Wednesday, March 11, 2015

Did raw potato starch wreck my gut?

What if you were in New York City and somebody gave you a list of the GPS coordinates for every coffee shop in the area. If you knew nothing else, would that information be useful or distracting? The answer depends on what you’re trying to do. If you just want to know, roughly, where people congregate, then it's probably a nice guide. But if you're lost and you need to get across town, then that information may be worse than useless: without knowing the roads or subways, you may end up in the Hudson River.

That’s how I look at my uBiome test results and the wonderful and incredibly detailed analysis done for me by Dr. Grace Liu, who I consider to be one of the world’s best experts about the gut microbiome. Please read her blog, and listen to her Gut Guardians podcast, where she goes into far more detail, but here’s her conclusion about my results:
Unfortunately after amputating over 1/3 of his gut species, many of the phylogenetic core are depleted. The initial levels were awesome but after a high dose of single source of 'fiber', many on re-testing were gone and dramatically diminished numbers.
She’s referring to my “sleep hacking” experiment using raw potato starch to improve my sleep. Another way to put this (in my own words):
Raw potato starch — which is not in any ancestral diet — is bad for health. It may temporarily improve sleep by feeding gut bacteria responsible for the production of most sleep hormones, but it also crowds out other, more important organisms, and opens the door for pathogens that can cause far more trouble.
Sounds pretty dangerous, and of course I stopped all potato starch experimentation immediately after her warning.

Here’s my summary of the uBiome test results that drove her conclusion (pulled straight from my publicly available data)
Faecalibacterium prausnitzii 99571 62316 5790 species
Roseburia 13554 11157 7825 genus
Christensenellaceae 82585 39713 40290 family
Christensenella 269 NA 38 genus
Akkermansia 30960 19654 7648 genus
Bifidobacteria Longum 32 NA 1858 species
Bifidobacterium 8473 6532 58747 genus
B. Longum as % of total Bifido 0.38% NA 3.16%
Clostridium 35012 41679 71326 genus
C. botulinum NA 25 species
C. clostridioforme 28902 35372 15170 species
C. baratii 1223 NA 5588 species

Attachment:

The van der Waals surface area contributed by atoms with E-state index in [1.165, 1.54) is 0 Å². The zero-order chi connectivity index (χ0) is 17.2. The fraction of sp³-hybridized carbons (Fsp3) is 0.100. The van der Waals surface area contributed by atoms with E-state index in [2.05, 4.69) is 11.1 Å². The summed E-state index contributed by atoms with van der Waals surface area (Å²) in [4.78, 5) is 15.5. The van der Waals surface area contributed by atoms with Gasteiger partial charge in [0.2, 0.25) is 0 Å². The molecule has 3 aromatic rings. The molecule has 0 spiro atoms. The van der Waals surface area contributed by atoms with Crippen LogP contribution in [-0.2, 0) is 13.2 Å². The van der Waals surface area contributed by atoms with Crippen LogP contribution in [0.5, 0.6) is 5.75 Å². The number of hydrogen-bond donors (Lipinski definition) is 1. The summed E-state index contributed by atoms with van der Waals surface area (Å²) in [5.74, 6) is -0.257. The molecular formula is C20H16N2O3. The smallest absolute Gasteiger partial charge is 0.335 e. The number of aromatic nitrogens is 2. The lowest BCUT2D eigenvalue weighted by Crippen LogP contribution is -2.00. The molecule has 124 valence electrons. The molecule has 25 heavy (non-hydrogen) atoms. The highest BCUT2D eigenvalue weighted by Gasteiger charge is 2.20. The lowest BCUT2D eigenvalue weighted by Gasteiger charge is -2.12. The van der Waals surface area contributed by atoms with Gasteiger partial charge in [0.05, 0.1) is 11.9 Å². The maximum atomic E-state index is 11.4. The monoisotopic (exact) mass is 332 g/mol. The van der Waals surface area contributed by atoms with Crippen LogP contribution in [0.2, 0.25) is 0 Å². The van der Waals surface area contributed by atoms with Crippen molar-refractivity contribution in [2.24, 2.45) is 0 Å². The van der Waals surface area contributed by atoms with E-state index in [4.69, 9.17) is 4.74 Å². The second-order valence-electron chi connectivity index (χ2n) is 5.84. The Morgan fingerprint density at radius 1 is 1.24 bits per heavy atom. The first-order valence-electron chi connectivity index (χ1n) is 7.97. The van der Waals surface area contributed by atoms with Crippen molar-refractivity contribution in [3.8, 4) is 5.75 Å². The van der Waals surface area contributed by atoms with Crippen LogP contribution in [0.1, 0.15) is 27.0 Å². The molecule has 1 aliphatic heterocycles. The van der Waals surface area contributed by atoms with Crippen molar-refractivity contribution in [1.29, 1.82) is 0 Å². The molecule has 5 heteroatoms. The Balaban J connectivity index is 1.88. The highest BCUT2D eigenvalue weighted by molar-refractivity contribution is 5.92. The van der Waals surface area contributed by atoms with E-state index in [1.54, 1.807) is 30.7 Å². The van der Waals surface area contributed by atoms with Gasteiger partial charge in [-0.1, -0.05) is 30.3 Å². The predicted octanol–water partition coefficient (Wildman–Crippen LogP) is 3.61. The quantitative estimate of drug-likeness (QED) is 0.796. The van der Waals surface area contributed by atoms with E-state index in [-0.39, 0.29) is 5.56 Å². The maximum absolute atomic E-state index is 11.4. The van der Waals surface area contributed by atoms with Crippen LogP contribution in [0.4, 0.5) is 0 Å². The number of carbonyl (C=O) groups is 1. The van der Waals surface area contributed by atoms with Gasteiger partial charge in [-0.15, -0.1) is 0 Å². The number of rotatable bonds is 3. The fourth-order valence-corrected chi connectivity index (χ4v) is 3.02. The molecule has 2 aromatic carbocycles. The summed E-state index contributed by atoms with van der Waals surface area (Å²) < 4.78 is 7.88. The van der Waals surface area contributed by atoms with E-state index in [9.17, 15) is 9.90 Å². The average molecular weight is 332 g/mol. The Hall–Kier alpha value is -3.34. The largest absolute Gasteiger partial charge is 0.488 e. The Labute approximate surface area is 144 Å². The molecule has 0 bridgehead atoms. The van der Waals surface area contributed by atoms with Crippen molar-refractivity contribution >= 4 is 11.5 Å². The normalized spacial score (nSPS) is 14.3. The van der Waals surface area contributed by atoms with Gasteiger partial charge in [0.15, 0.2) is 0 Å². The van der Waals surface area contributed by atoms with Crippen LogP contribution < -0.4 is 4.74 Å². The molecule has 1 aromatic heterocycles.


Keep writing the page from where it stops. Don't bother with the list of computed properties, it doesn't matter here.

The units are all uBiome’s “count_norm” field, which you can think of as, roughly, a percentage (a fraction of one million). Items in italics are "good".

Her analysis compares only my May and October samples (she dismisses my Jun result as an anomaly) but what if that's not fair? True, there are some issues with the data for June (for some reason, uBiome computed a much smaller sample that time and you can see from the chart that a few items are missing), but it’s still data, and we can’t be sure that the other samples are any more (or less) accurate. To use the New York coffee shop analogy, when you have almost no information to begin with, are you better or worse off when you drop some data points? The answer is that it depends on what you’re trying to accomplish.

Dr. Liu is alarmed at the drop in some key species between May and October, a fact she attributes to my potato starch experiment. But all of those numbers were already dropping in June. The five months pre-potato starch between May and October coincided with seasonal changes (late Spring to Summer to early Fall), lots of travel, multiple camping trips, and of course the normal dietary shifts that happen as I gained access to the freshly-harvested fruits and vegetables of Summer. Was a week of a couple tablespoons of potato starch really the most important change?

In fact, in this table the only species that reversed course after the initial May-June samples and October were the bifidobacterium (often associated with good health and sleep, and up by a LOT) and the clostridioforme (a potential pathogen, down by a little).

I'm pretty healthy, thankfully, and there are no particular disorders I'd like to treat. Like anyone, I want to feel even better, but in my self-experimentation I certainly don't want to risk falling into some terrible dysbiosis or worse. Potato starch appeared on the surface to help -- the improvement in sleep seemed promising -- but I take Dr. Liu's advice and expertise seriously, so I stopped until I can see more uBiome results. I submitted one sample right after my last experiment, and another a few weeks after that. If potato starch really wrecked my gut, then I'll expect the new samples will show considerable worsening across the board. But if not, then, well, maybe it's okay to continue the experiment. Either way, I'll be taking her bionic fiber advice seriously.

To go back to the New York coffee shop analogy, I think we have to respect how very, very little is known about the terrain around us. When you know absolutely nothing about the critically important gut environment, then a tool like uBiome is such a precious gift of information that it's tempting to use it for much more than it is. We'll need much more data, from many more people, before we can use this information to get across town without falling in the river.